At last it was time for the spelling-match, Marjorie put away her books, and sat waiting, with folded arms and a smiling face.

Miss Lawrence was surprised, for the child usually was worried and anxious in spelling class.

Two captains were chosen, and these two selected the pupils, one by one, to be their aids.

Marjorie was never chosen until toward the last, for though everybody loved her, yet her inability to spell was known by all, and she was not a desirable assistant in a match.

But at last her name was called, and she demurely took her place near the foot of the line on one side.

Gladys was on the other side, near the head. She was a good speller, and rarely made a mistake.

Miss Lawrence began to give out the words, and the children spelled away blithely. Now and then one would miss and another would go above.

To everybody's surprise, Marjorie began to work her way up toward the head of her line. She spelled correctly words that the others missed, and with a happy smile went along up the line.

At last the "spelling down" began. This meant that whoever missed a word must go to his seat, leaving only those standing who did not miss any word.

One by one the crestfallen unsuccessful ones went to their seats, and, to the amazement of all, Marjorie remained standing. At last, there were but six left in the match.

"Macaroni," said Miss Lawrence.

"M-a-c-c-a-r-o-n-i," said Jack Norton, and regretfully Miss Lawrence told him he must sit down.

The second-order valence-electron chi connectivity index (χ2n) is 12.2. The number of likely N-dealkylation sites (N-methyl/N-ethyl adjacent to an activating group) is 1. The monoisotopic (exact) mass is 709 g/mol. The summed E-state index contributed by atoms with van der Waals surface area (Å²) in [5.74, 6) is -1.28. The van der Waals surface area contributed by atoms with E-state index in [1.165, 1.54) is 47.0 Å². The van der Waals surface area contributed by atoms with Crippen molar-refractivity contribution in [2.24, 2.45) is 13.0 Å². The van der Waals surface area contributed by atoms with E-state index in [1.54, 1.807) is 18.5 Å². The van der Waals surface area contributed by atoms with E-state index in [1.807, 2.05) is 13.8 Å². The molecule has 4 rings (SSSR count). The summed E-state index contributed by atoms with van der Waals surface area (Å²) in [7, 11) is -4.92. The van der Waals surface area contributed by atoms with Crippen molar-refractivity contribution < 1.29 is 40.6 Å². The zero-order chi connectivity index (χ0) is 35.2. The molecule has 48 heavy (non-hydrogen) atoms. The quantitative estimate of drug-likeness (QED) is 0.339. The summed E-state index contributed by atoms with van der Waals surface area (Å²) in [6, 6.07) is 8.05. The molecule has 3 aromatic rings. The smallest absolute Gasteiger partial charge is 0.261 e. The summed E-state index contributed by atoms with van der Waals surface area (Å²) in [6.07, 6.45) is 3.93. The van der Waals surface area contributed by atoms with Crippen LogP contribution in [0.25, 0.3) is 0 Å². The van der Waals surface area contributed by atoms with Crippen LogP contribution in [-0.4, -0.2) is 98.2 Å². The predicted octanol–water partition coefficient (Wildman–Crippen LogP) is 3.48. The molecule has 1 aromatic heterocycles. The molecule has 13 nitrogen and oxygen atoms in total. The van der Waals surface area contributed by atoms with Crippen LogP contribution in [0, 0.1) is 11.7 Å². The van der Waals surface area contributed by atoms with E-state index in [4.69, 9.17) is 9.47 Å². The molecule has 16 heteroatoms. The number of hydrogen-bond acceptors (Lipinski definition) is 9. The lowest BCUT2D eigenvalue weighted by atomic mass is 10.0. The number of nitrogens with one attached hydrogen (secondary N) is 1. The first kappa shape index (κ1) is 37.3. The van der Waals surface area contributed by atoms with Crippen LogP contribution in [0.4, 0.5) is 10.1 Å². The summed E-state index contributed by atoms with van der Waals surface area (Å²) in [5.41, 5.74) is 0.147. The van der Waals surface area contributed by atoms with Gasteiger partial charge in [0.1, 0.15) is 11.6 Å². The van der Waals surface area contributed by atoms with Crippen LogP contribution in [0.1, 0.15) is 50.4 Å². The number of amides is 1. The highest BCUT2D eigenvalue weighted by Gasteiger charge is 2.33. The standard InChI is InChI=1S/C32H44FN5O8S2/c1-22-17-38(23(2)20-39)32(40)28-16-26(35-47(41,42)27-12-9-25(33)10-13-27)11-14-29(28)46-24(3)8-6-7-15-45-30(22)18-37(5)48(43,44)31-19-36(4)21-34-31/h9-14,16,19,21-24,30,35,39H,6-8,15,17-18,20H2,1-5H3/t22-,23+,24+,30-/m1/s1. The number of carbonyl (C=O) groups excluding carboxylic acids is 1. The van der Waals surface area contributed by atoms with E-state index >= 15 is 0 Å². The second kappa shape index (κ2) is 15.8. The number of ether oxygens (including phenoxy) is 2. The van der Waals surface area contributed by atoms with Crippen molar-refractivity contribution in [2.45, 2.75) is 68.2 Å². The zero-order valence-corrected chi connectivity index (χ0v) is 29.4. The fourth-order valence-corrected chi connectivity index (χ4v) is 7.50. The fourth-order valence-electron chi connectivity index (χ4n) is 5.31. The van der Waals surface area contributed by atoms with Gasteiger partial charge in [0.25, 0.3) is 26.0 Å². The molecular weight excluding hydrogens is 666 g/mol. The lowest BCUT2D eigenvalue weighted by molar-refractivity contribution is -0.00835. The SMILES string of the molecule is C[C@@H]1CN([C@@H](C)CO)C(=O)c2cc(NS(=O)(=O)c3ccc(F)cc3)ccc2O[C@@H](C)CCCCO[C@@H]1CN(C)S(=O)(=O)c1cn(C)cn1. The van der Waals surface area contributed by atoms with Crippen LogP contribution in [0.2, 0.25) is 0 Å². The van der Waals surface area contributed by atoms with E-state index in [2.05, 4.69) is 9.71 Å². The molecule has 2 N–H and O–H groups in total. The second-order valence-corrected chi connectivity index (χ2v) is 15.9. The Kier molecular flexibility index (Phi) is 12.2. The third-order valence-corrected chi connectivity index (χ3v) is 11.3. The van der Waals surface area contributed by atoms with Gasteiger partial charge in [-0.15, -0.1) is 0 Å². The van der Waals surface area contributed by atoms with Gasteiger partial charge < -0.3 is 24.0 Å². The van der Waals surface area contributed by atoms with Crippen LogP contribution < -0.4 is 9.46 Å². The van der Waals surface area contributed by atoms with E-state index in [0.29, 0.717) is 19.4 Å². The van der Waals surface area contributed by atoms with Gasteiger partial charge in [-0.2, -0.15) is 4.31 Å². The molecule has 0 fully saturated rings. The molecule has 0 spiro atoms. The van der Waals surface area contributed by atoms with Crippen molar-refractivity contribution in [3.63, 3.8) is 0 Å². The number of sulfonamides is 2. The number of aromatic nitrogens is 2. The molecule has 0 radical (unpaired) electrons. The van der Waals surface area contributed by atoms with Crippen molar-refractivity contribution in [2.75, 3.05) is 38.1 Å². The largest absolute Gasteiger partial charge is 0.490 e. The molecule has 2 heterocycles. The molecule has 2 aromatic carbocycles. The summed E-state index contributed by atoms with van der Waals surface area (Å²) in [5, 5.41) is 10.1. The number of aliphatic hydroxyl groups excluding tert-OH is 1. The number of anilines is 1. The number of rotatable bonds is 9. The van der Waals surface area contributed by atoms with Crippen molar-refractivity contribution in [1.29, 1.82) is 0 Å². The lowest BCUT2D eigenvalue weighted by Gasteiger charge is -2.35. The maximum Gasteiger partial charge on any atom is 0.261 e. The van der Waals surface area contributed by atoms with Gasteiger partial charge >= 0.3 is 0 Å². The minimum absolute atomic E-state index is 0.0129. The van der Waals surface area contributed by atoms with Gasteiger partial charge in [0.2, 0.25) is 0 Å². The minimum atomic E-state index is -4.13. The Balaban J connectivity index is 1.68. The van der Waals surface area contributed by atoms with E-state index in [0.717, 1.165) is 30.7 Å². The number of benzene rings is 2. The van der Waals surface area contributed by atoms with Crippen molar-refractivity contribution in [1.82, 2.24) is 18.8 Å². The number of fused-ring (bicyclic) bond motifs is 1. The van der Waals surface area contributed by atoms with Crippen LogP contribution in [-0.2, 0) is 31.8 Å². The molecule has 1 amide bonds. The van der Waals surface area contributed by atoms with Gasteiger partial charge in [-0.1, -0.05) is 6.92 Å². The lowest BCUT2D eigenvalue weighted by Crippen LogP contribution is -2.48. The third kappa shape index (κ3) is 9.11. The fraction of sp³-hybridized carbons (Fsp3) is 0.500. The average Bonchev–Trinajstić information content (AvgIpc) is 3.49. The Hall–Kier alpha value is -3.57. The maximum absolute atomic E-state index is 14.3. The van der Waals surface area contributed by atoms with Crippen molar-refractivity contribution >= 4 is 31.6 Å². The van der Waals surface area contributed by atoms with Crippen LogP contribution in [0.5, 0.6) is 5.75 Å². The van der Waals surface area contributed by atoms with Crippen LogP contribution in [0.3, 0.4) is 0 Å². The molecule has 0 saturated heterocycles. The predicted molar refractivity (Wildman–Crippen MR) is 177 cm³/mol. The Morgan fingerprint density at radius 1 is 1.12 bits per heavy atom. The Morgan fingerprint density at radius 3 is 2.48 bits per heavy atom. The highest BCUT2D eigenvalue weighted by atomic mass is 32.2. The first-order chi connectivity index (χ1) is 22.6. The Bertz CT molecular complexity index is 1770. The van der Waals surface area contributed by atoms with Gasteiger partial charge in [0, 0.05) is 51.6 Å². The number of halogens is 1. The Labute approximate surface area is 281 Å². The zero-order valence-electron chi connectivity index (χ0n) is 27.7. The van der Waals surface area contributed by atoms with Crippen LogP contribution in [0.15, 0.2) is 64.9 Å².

Three more spelled the word wrongly, and then it was Marjorie's turn:

"M-a-c-a-r-o-n-i," said she, triumphantly, remembering her father's remark that there were no double letters in it.

Miss Lawrence looked astounded. Now there were left only Marjorie and Gladys, one on either side of the room. It was an unfortunate situation, for so fond were the girls of each other that each would almost rather fail herself than to have her friend fail.

On they went, spelling the words as fast as Miss Lawrence could pronounce them.

Finally she gave Gladys the word "weird."

It was a hard word, and one often misspelled by people much older and wiser than these children.

"W-i-e-r-d," said Gladys, in a confident tone.

"Next," said Miss Lawrence, with a sympathetic look at Gladys.

"W-e-i-r-d," said Marjorie, slowly. Her father had drilled her carefully on this word, bidding her remember that it began with two pronouns: that is, we followed by I. Often by such verbal tricks as this he fastened the letters in Marjorie's mind.

The match was over, and Marjorie had won, for the first time in her life.

Gladys was truly pleased, for she would rather have lost to Marjorie than anyone else, and Miss Lawrence was delighted, though mystified.

"I won! I won!" cried Marjorie, as she ran into the house and found her mother. "Oh, Mother, I won the spelling-match! Now, aren't you glad I went after my book?"

"I'm glad you won, dearie; but hereafter I want you to stick to civilized behavior."

"I will, Mother! I truly will. I'm so glad I won the match, I'll stick to anything you say."

"Well, my girlie, just try to do what you think Mother wants you to, and try not to make mistakes."

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